As David Sylvian and Robert Fripp prepared to go out on the road in 1993 to support their album The First Day, it was clear that they would need a drummer as a key member of the band. The material had developed since the initial drummer-less Sylvian/Fripp/Gunn trio shows the year before, and the powerful yet intricate drive present on the album would now be critical in a live setting. Jerry Marotta had left the sessions for the album early in its gestation, with the drum parts on the record constructed from early recordings and samples of his playing, at times manipulated by David Bottrill. So, a new band-member needed to be found.
As those who caught The Road to Graceland shows or own the subsequent live album Damage will know, Pat Mastelotto was behind the kit for this tour which took in the Far East, US & Canada, and Europe. His was a towering and potent presence in the band, and this was our first time seeing Sylvian without his brother, Steve Jansen, at the heart of the rhythm section. Indeed, Sylvian/Fripp saw David Sylvian embrace a musical approach way outside of his musical sphere to that date, challenging sensibilities and breaking out into new areas.
When I had the chance to ask Pat Mastelotto about his time anchoring the music on this tour, the first question had to be, ‘so how did you come to be in the band?’ It was, Pat told me, ‘very last minute, through an unusual series of circumstances. I was trading gear by posting in the Los Angeles newspaper Recycler with a gentleman Bill Forth, who was a Crafty Guitar student and friend of Robert Fripp. Through him on a Thursday evening I learned of the auditions. He gave me Trey Gunn’s phone number in NYC and I rang Trey – who basically told me to f**k off! He was busy packing and said they might not even be auditioning because they already have a drummer in mind (Bill Forth had mentioned the rumour Mike Giles).’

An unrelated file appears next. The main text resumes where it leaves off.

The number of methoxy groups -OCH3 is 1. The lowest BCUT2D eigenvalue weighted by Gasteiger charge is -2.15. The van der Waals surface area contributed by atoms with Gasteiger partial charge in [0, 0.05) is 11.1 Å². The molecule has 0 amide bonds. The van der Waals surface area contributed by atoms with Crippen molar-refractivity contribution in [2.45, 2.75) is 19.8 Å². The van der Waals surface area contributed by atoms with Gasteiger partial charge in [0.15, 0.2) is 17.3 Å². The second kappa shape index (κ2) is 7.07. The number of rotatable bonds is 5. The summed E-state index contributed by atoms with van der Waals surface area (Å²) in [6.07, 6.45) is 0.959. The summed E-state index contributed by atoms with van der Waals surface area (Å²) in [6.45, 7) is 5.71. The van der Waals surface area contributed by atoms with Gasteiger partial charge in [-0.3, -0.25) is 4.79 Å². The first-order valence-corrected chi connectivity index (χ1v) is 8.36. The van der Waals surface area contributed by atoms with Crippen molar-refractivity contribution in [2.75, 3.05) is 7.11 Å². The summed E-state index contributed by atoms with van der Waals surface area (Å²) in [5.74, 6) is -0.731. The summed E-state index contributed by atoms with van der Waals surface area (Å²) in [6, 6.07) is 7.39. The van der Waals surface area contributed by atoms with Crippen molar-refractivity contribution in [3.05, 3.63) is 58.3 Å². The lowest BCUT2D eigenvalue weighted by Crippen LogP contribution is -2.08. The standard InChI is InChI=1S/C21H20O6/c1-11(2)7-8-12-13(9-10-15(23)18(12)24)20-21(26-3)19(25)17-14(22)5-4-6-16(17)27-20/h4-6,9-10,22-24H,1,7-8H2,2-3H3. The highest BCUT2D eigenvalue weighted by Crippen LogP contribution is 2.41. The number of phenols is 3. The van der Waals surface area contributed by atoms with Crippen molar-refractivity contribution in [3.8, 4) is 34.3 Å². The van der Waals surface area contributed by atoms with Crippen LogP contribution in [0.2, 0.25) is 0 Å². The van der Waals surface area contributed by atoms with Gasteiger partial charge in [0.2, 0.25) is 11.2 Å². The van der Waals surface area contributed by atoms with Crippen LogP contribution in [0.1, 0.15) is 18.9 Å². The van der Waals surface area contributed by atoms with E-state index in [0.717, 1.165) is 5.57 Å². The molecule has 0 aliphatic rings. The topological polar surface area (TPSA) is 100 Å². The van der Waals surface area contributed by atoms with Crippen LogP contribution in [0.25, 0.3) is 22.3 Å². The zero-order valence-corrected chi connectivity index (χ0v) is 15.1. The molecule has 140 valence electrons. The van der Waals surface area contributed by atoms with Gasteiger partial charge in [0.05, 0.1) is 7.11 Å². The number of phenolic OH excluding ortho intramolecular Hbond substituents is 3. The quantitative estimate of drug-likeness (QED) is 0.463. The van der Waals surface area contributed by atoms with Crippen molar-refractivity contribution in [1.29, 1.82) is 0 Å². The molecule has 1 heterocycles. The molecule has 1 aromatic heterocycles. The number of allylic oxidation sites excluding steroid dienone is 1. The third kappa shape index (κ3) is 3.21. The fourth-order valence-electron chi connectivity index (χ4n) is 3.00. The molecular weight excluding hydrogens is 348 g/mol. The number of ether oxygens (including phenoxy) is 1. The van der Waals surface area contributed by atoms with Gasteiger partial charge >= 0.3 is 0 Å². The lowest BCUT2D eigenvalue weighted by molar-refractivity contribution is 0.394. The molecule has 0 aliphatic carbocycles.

Pat had heard one of the tracks from The First Day on the radio a few days earlier and was not going to be deterred. He decided to try another route. ‘I tracked down a London number for manager Richard Chadwick. I called early Friday LA time and asked if it was possible to get an audition slot. He explained he thought it was futile because those auditions will be on Monday in England and they aren’t paying for flights. I quickly said, “no, I never asked you to pay for flights! My question was, if I can get myself there, can I have a half an hour to play?”, to which he replied, “but you won’t know the material.” I explained that I knew some people at Virgin records in Los Angeles so if he would say it was OK I could probably get them to release me an advance promo radio copy. He was still reluctant, but called me back after a few minutes. He said he spoke to someone at Virgin and that I seemed legitimate and yes, they would release an advance cdr. And if I could get there first thing Monday morning they would let me audition first. I jumped in my car and quickly shot over the hill from my house in Calabasas to the Virgin offices in West LA, and on my way back I stopped at Tower records on Sunset Strip and bought every David Sylvian record they had.’
Back at home, Pat located a flight for the next day, and arranged to stay on a friend’s couch in the UK for a few nights. ‘I did as much preparation as I could, condensing my notes on my snare drum head. I flew into London with snare drum, a cymbal bag, a kick pedal and trap case of percussion and drumming utensils – and a change of clothes.’